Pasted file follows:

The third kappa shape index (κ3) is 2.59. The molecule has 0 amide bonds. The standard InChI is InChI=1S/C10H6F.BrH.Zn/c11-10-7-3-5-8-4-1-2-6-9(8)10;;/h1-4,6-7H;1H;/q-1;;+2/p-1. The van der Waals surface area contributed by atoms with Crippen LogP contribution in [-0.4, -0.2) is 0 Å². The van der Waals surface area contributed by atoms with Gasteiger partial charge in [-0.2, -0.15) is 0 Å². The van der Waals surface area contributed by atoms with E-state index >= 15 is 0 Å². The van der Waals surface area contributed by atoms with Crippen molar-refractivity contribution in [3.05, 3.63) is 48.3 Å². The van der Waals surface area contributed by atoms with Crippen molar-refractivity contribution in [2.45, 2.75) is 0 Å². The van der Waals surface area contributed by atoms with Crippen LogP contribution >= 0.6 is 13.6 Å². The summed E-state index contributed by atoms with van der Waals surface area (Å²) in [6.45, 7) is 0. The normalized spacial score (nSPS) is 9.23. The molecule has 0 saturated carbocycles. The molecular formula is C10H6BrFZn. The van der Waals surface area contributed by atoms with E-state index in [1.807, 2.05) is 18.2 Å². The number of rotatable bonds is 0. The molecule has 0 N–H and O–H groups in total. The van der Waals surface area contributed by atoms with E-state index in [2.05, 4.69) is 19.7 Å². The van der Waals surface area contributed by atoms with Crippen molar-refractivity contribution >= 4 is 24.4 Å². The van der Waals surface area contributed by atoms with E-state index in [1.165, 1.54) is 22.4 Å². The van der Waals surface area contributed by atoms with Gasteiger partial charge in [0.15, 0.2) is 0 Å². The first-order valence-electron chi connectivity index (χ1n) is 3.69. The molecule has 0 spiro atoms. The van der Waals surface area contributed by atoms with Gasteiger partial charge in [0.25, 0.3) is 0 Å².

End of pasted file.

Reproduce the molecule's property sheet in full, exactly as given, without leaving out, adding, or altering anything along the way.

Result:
The third kappa shape index (κ3) is 2.59. The molecule has 0 amide bonds. The standard InChI is InChI=1S/C10H6F.BrH.Zn/c11-10-7-3-5-8-4-1-2-6-9(8)10;;/h1-4,6-7H;1H;/q-1;;+2/p-1. The van der Waals surface area contributed by atoms with Crippen LogP contribution in [-0.4, -0.2) is 0 Å². The van der Waals surface area contributed by atoms with Gasteiger partial charge in [-0.2, -0.15) is 0 Å². The van der Waals surface area contributed by atoms with E-state index >= 15 is 0 Å². The van der Waals surface area contributed by atoms with Crippen molar-refractivity contribution in [3.05, 3.63) is 48.3 Å². The van der Waals surface area contributed by atoms with Crippen molar-refractivity contribution in [2.45, 2.75) is 0 Å². The van der Waals surface area contributed by atoms with Crippen LogP contribution >= 0.6 is 13.6 Å². The summed E-state index contributed by atoms with van der Waals surface area (Å²) in [6.45, 7) is 0. The normalized spacial score (nSPS) is 9.23. The molecule has 0 saturated carbocycles. The molecular formula is C10H6BrFZn. The van der Waals surface area contributed by atoms with E-state index in [1.807, 2.05) is 18.2 Å². The number of rotatable bonds is 0. The molecule has 0 N–H and O–H groups in total. The van der Waals surface area contributed by atoms with E-state index in [2.05, 4.69) is 19.7 Å². The van der Waals surface area contributed by atoms with Crippen molar-refractivity contribution >= 4 is 24.4 Å². The van der Waals surface area contributed by atoms with E-state index in [1.165, 1.54) is 22.4 Å². The van der Waals surface area contributed by atoms with Gasteiger partial charge in [0.15, 0.2) is 0 Å². The first-order valence-electron chi connectivity index (χ1n) is 3.69. The molecule has 0 spiro atoms. The van der Waals surface area contributed by atoms with Gasteiger partial charge in [0.25, 0.3) is 0 Å².